JM: I was looking for a slab of wood with what is called a live edge and I found this very dusty hunk of bowling lane wood at a place in upstate New York which was kind of ahead of its time and regrettably went out of business. The owner suggested I clean up the bowling lane wood and use it for my project because “it was really good wood and probably about 90 years old.” I’m mostly a self-taught carpenter. Although some of my first attempts weren’t so great, eventually I learned how to make the most of this material. I discovered nobody else was really making fine craft furniture at a production level out of it. Reclaimed bowling lane wood was known to hobbyist woodworkers, but not the general public. While there are several key attributes, one of the big ones is of course that no 100 year old trees were newly cut down. Lots of people really care about that. Not so much the bowling angle, but we’ll take that interest, too. We have a piece of furniture on exhibit at the International Bowling Hall of Fame in Texas.
SM: When did you realize you were going to grow your early table and bench designs into a business and a brand?
JM: When I worked in the animation business, I realized, after I was let go, that I’d contributed to the show’s success in ways which weren’t recognized, for example, writing the theme song. While I was learning how to make bowling lane wood into iconic contemporary furniture, I was also peddling several cartoon concepts to Nickelodeon and Disney and it just wasn’t going very well. I remember flying back to New York from Los Angeles on the red-eye after a particularly disappointing business meeting and thinking, what I really want to do is work for myself, and make this furniture enterprise happen.
SM: How did you land your first large commercial order?
JM: Actually, they found me, five pages into a Google search for custom furniture sustainably made in the U.S. The founder of SweetGreen, a healthy fast casual restaurant chain, messaged me in the middle of the night and then we talked on the phone the following morning. He placed an order for two Washington D.C. restaurants to be filled with our furniture. That led to a 70-restaurant contract with Shake Shack, and roughly at the same time, Starbucks decided they wanted us to make a number of community tables for high profile locations such as the Google office building and the Empire State Building. Up until then, I had mostly been selling off of Craig’s List and at the Brooklyn Flea Market.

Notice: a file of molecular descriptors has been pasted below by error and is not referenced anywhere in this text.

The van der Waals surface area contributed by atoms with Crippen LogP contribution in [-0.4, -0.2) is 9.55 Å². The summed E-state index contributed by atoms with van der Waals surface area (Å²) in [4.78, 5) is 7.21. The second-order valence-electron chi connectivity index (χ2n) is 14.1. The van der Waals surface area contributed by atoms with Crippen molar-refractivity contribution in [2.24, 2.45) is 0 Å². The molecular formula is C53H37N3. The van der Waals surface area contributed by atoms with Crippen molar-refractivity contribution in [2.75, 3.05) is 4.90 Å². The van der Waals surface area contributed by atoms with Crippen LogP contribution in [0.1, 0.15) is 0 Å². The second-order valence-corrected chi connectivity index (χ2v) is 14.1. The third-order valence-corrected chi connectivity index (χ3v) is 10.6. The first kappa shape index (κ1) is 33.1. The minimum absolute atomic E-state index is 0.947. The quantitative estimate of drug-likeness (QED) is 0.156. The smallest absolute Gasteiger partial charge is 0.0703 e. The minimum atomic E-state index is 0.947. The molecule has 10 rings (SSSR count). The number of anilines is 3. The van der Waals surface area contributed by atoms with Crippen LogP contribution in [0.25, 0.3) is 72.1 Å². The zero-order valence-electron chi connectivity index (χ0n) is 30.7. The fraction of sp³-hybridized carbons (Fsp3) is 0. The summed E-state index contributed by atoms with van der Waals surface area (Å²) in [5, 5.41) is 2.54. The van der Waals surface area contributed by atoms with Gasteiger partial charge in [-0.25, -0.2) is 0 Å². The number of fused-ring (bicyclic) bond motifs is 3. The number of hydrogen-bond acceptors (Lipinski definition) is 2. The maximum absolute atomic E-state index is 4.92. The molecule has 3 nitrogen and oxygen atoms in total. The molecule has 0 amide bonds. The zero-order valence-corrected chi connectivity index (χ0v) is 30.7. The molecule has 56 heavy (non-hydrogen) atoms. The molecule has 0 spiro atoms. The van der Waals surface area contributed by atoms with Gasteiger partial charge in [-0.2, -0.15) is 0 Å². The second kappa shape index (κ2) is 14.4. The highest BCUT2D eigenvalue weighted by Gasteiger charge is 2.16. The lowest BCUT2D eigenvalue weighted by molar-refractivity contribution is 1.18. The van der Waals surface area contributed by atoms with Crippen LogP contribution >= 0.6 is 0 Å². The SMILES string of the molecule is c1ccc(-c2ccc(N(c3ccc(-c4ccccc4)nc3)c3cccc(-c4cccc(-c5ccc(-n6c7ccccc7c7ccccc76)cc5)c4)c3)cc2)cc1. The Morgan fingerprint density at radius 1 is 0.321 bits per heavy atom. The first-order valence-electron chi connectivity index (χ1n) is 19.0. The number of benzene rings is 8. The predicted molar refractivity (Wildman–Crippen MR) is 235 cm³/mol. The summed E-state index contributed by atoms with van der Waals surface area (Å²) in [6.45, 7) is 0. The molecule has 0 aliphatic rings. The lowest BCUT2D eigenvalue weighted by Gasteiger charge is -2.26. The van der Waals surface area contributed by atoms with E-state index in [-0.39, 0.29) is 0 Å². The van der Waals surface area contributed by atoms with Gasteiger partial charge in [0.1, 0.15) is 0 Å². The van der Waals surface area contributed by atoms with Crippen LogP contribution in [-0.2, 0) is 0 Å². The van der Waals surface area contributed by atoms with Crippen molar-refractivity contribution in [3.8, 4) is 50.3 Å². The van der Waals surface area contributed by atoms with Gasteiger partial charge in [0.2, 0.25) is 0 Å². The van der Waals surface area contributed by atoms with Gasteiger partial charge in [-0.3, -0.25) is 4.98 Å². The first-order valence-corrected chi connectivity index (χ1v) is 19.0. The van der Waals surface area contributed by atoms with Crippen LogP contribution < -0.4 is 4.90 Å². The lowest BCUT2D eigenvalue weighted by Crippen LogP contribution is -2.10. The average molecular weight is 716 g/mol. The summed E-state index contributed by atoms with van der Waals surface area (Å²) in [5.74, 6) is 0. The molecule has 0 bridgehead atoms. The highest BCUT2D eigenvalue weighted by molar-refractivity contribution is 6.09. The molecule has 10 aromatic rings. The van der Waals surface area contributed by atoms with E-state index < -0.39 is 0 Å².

SM: Is there still enough reclaimed bowling lane wood around for you to continue to expand your business?
JM: Actually, there is. Most of the vintage bowling alleys have too many lanes and are in the wrong towns given the current demographics of the sport. Today’s competitive bowlers mostly want new facilities. The old social league bowling alleys today are sometimes converted into event spaces with only a couple of bowling lanes — ancillary party entertainment. But lots of the big old ones are still being torn down. We have a supply of this wood, and we also know where we can get more.
SM: CounterEv Furniture is now a decade old. You’ve recently updated the New York showroom, you send out a weekly blog update, and you’re frequently approached about providing furniture for films and other purposes. What’s next?
JM: I’ve spent the summer preparing an investor deck, and lately been meeting with a number of interested parties. We’re looking for funding that will enable us to own and operate a flagship retail space in Manhattan, and find other ways to promote and expand our brand. There really aren’t a lot of good options in the made-to-order sustainable furniture category. Our core consumer business is dining tables. We’d like for more people to know they can buy investment grade furniture that’s completely non-toxic and ethically and environmentally produced, in a price range of about $350 on up, with a dining table that seats eight starting at about $1800.